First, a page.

Southern California might foot the bill for delta tunnels project — with no promise of reimbursement
Southern California’s biggest water agency is considering picking up most of the bill for overhauling the state’s waterworks without any guarantee that it will eventually recoup its additional, multibillion-dollar investment.
At a board workshop Tuesday, officials of the Metropolitan Water District of Southern California outlined ways in which the agency could finance the construction of two giant water tunnels under the Sacramento-San Joaquin Delta.
Underlying the plan is an assumption that the San Joaquin Valley agricultural districts that have refused to share in the upfront costs of the mammoth construction project would be willing to buy into it when the project is finished.
But those big irrigation districts have yet to commit to future water purchases, leaving open the possibility that the MWD — and by extension ratepayers from Los Angeles to San Diego — will be stuck with a roughly $11 billion bill for the project known as California WaterFix.
The MWD’s board voted last fall to invest $4.3 billion in the twin tunnel project, which proponents say is necessary to sustain water deliveries to San Joaquin Valley agriculture and Southland cities.
But after valley growers said they couldn’t afford the project, the state decided to press ahead with a less costly, one-tunnel version financed by the MWD and the other, largely urban districts that get delta supplies from the State Water Project.
Not long after the state’s February announcement, some MWD board members floated an idea to keep alive the two-tunnel version, which they believe would be more beneficial. They proposed that the MWD pick up agriculture’s unfunded portion, which amounts to roughly a third of the project’s total $17-billion cost.
Under the scenario outlined by MWD staff Tuesday, the agency would recover that extra investment by selling tunnel capacity to agricultural irrigation districts when WaterFix is built.
The supposition is that once supplies start flowing through the tunnels, the project will be more attractive to growers who by then will also be facing new limits on groundwater pumping they traditionally rely on to carry them through droughts.
“Their problem is cash flow” during the years of construction, MWD Assistant General Manager Roger Patterson told the board.
He added that the MWD is hoping those districts will soon sign purchase agreements that bind them to future buy-ins.
But it’s unlikely growers will do that before the board votes on whether it should more than double its investment in WaterFix.
The staff is planning to offer two options for a board vote next month: Add $1 billion more to the MWD’s 2017 funding commitment and move ahead with one tunnel, or throw roughly $5.5 billion more into the WaterFix pot and build two tunnels. The latter would push the agency’s total financing to nearly $11 billion.
If the MWD is unable to eventually sell that extra project share, WaterFix would add nearly $60 a year to household water costs in the agency’s service area, according to staff calculations. Paying for one tunnel would increase annual household bills by half that amount.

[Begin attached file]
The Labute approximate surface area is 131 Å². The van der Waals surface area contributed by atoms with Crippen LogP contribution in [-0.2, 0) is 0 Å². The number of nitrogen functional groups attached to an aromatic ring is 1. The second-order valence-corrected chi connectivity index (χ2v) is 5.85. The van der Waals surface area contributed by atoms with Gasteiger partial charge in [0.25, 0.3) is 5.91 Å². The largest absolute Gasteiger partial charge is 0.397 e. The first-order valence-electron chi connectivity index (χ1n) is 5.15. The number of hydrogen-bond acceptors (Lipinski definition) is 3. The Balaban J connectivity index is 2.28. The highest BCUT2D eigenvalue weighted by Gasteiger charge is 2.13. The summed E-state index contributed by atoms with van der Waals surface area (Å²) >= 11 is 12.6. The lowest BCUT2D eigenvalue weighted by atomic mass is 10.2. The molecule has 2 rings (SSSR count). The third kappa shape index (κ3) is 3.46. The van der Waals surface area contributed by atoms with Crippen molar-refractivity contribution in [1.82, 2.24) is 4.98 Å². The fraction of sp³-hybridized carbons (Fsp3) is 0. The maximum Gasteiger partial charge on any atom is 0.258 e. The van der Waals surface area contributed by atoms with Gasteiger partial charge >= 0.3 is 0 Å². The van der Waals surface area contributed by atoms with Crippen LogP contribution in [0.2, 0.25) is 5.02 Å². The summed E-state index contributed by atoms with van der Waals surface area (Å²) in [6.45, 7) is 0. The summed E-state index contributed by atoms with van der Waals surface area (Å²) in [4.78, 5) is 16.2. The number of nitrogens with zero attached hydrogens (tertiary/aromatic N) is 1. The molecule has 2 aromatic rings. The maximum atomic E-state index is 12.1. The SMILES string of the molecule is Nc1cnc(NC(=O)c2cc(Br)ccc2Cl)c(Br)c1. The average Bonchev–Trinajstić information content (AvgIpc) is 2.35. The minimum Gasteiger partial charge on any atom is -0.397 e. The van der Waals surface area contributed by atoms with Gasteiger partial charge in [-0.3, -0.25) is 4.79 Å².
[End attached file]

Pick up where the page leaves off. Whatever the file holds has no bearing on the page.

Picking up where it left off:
Financing WaterFix to the tune of $11 billion would also have twice the effect on the agency’s overall budget, increasing it by 2.2% a year, compared with 1.1% for one tunnel.
Board members peppered the staff with questions about contract details and how the MWD’s investment would be protected.
The most skeptical members were from Los Angeles and the San Diego County Water Authority. Mayor Eric Garcetti, who appoints L.A.’s representatives, last year said he supported one — but not two — delta tunnels.
Board Vice Chairman John Murray Jr. of Los Angeles noted that city policy calls for L.A. to reduce its use of imported water and boost local supplies, such as recycled water. Others wondered if paying so much for WaterFix would decrease investments in developing alternative sources.
MWD officials have said that Southern California needs to both maintain its delta imports and develop regional supplies, adding that the agency will continue to subsidize local programs.
In public comments, opponents repeated arguments against the tunnels. MWD’s billions would be better spent developing regional water sources, they said. The project will drive up water rates. And they accused MWD of cherry picking data to exaggerate projected tunnel deliveries.
Murray also noted that some water experts say a second tunnel is not worth the extra cost since one tunnel would provide many of the same benefits as two. The project is intended to lessen the ecological harm of massive withdrawals from the delta’s southern portion by partially supplying delta pumps with tunnel water diverted from the Sacramento River in the delta’s northern reach.
Patterson disagreed that one tunnel was enough. “I don’t think one does the job of two,” he said after the workshop.
Two tunnels, he said, would provide more flexibility in operating the big government projects that export water from the delta, would be able to capture more water during storm flows and would do more to lessen the harmful environmental effects of the delta operations.
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